Hymns I never hum along to

15th November 2002 at 00:00
IT is one of my pleasures in life to indulge in a series of completely irrational dislikes. These have included the picture of the apple-cheeked boy on the Caramel Logs box, blindingly obvious "serving suggestions" (cornflakes with milk etc) on food packs, old-style Nissan Micras ... I'll leave it at that just now before you switch off and read the columnist to the right instead.

I'm not being totally honest when I call these dislikes "irrational". To me there are perfectly good reasons to vilify all of the things mentioned, but I have to admit that most people would find my thinking hard to follow let alone agree with.

Over the past few years a new, completely rational dislike has steadily infused my soul. There are certain hymns, children's hymns, that make me want to swear. This has nothing to do with my lack of ability as a singer. I have long since abandoned miming at the few church services I find myself attending these days.

Now I go for pursed-lipped defiance against the smug, tuneful sods who are part of the conspiracy that would have non-singers praise God in a manner for which we have no talent. Listen up - the day will come when a minister or priest gives you all a box of coloured pencils and a bit of paper and tells you to glorify the Lord by drawing a nice picture to hold up and show everyone. Then you'll know what it's like, you complacent, harmonious . . .

Sorry. Got sidetracked there. The sort of hymn I was talking about has lines where sinful children beg forgiveness. We used to sing one called "Lord dismiss us with Thy blessing" when I was a wean. The Lord was thanked for "mercies past received", He was urged to "pardon all their faults confessing" and verse one ended with the hope that children would "ne'er again Thy spirit grieve".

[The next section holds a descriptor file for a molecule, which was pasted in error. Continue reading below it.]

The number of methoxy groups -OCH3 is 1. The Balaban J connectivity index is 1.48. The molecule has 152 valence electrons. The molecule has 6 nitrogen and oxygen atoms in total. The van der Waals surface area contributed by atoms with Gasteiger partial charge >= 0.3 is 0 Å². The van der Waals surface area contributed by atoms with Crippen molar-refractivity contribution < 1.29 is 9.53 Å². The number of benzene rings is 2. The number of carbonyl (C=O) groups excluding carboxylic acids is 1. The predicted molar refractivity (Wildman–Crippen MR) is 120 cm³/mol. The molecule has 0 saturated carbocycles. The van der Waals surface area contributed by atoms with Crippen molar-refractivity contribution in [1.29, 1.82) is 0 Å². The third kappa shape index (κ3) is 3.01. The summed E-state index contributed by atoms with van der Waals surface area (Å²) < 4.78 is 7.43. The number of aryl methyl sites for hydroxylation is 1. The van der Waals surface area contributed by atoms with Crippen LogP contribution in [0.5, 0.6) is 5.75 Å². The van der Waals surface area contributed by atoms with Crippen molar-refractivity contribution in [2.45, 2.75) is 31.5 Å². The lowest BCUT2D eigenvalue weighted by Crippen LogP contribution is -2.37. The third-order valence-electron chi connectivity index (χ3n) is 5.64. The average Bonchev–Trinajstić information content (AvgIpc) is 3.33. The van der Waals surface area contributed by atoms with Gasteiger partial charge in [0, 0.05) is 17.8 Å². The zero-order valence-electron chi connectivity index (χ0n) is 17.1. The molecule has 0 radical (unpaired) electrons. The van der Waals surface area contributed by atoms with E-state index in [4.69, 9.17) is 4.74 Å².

Well, a poke in both eyes to the lyricist for that one.

Whit's wrang wi it? Whit's no wrang wi it? This is a song written by an adult that adults make children sing. It is a put-down, a humiliation of the worst kind. "We're bad. We know we're bad. It's really good of You to let us off with it and please help us not to be bad again."

This is not the foundation of a modern behaviour management policy. I wish I had the talent to write a modern version where we celebrated how downright nice the majority of kids are in spite of the countless bad examples they are faced with in the adult world around them.

Darn it, I might even be persuaded to sing such a song myself.

Gregor Steele has nothing against new-style Nissan Micras.

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